Why is it that using bash and suspending a while loop, the loop stops after being resumed? Short example below.

$ while true; do echo .; sleep 1; done
[1]+  Stopped                 sleep 1
$ fg
sleep 1

I'm familiar with signals, and I'm guessing this may be the natural behaviour of bash here, but I'd like to better understand why it behaves in this particular way.

  • because it has to handle an interrupt and has to accurately reflect that in $? on return, and so true is not then true. probably. i think.
    – mikeserv
    Commented Nov 26, 2015 at 13:54
  • 1
    I hope this comment doesn't get flagged, but I will answer your question with another question, Unix koan-style: "Why does a student stop fighting on the playground after he gets suspended?" The answer being, because he is no longer at the playground where he has the ability to start fights. Thus, the behavior in question has simply been halted. Commented Nov 26, 2015 at 14:06
  • You stop the command, the loop is broken. Then you resume the single sleep 1 command, not the loop.
    – 123
    Commented Nov 26, 2015 at 14:53
  • 1
    – 123
    Commented Nov 26, 2015 at 15:01

2 Answers 2


This looks like a bug in several shells, it works as expected with ksh93 and zsh.


Most shells seem to run the while loop inside the main shell and

Bourne Shell suspends the whole shell if you type ^Z with a non-login shell

bash suspends only the sleep and then leaves the while loop in favor of printing a new shell prompt

dash makes this command unsuspendable

With ksh93, things work very different:

ksh93 does the same, while the command is started the first time, but as sleep is a buitin in ksh93, ksh93 has a handler that causes the while loop to fork off the main shell and then suspend at the time when you type ^Z.

If you in ksh93 later type fg, the forked off child that still runs the loop is continued.

You see the main difference when comparing the jobcontrol messages from bash and ksh93:

bash reports:

[1]+ Stopped sleep 1

but ksh93 reports:

^Z[1] + Stopped while true; do echo .; sleep 1; done

zsh behaves similar to ksh93

With both shells, you have a single process (the main shell) as long as you don't type ^Z, and two shell processes after you typed ^Z.

  • doesn't dash actually wind up handling the signal when the loop terminates? in [d]?ash source code there are all of these macros for INTON and INTOFF dispersed throughout, and typically signals received while in an INTOFF state really are handled at (or around) INTON. anyway, i'm only curious cause i think you know better - it's a great answer. thank you.
    – mikeserv
    Commented Nov 26, 2015 at 16:07
  • I rarely use dash and I recently fetched and compiled it for performance comparisons with bash, ksh93 and my Bourne Shell. While doing these tests, I discovered that dash mainly seems to be fast because it does not include support for multi byte characters. A single sleep 100 can be suspended and resumed in dash, so it seems that dash knows about problems in this command and selectively disables job control.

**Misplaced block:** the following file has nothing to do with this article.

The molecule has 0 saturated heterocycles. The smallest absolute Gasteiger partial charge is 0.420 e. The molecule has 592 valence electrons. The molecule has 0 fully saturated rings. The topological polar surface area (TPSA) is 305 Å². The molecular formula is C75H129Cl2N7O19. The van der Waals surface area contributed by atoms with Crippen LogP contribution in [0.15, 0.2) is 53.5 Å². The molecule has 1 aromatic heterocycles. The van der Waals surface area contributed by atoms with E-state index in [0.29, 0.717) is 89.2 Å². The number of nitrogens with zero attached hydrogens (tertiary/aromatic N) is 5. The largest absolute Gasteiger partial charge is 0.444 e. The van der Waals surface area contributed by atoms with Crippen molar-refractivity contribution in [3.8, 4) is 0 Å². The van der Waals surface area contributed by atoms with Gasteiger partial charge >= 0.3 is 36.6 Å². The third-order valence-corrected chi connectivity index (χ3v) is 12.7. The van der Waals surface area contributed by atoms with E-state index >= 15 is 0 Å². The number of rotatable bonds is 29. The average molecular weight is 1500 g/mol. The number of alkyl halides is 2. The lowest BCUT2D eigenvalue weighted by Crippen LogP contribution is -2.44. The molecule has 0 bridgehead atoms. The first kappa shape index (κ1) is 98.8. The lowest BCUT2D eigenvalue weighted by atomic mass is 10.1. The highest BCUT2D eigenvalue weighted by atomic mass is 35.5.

– schily
    Commented Nov 26, 2015 at 16:35
  • so, in your tests, you were able to equal dash's performance in other shells by dropping multibyte processing? and yes, dash does support job control, but the standard says an interactive shell should ignore TSTP, and running a while loop in the current shell at an interactive terminal is no less an interactive shell than any other.
    – mikeserv
    Commented Nov 26, 2015 at 16:37
  • I did not test this exactly, but I could see that while dash consumes more system CPU time than ksh93 or the Bourne Shell (mainly because it issues more fork() calls), it uses less user CPU time and this results in a similar total CPU time compared to my version of the Bourne Shell. From trying to reduce user CPU time in the Bourne Shell, I know that most of this time is spend in multibyte conversions.
    – schily
    Commented Nov 26, 2015 at 16:40

I wrote one of the co-authors of Bash about the issue, and here is his reply:

It's not really a bug, but it is certainly a caveat.

The idea here is that you suspend processes, which are a different unit of granularity than shell commands. When a process is suspended, it returns to the shell (with a non-zero status, which has consequences when you, say, stop a process that's the loop test), which has a choice: it can break out of or continue the loop, leaving the stopped process behind. Bash chooses -- and has always chosen -- to break out of loops when a job is stopped. Continuing the loop is rarely what you want.

Some other shells do things like fork a copy of the shell when a process gets suspended due to SIGTSTP, and stop that process. Bash hasn't ever done that -- it seems more complicated than the benefit warrants -- but if someone wants to submit that code as a patch, I'd take a look at incorporating the changes.

So if anyone wants to submit a patch, use the email addresses found in the man pages.

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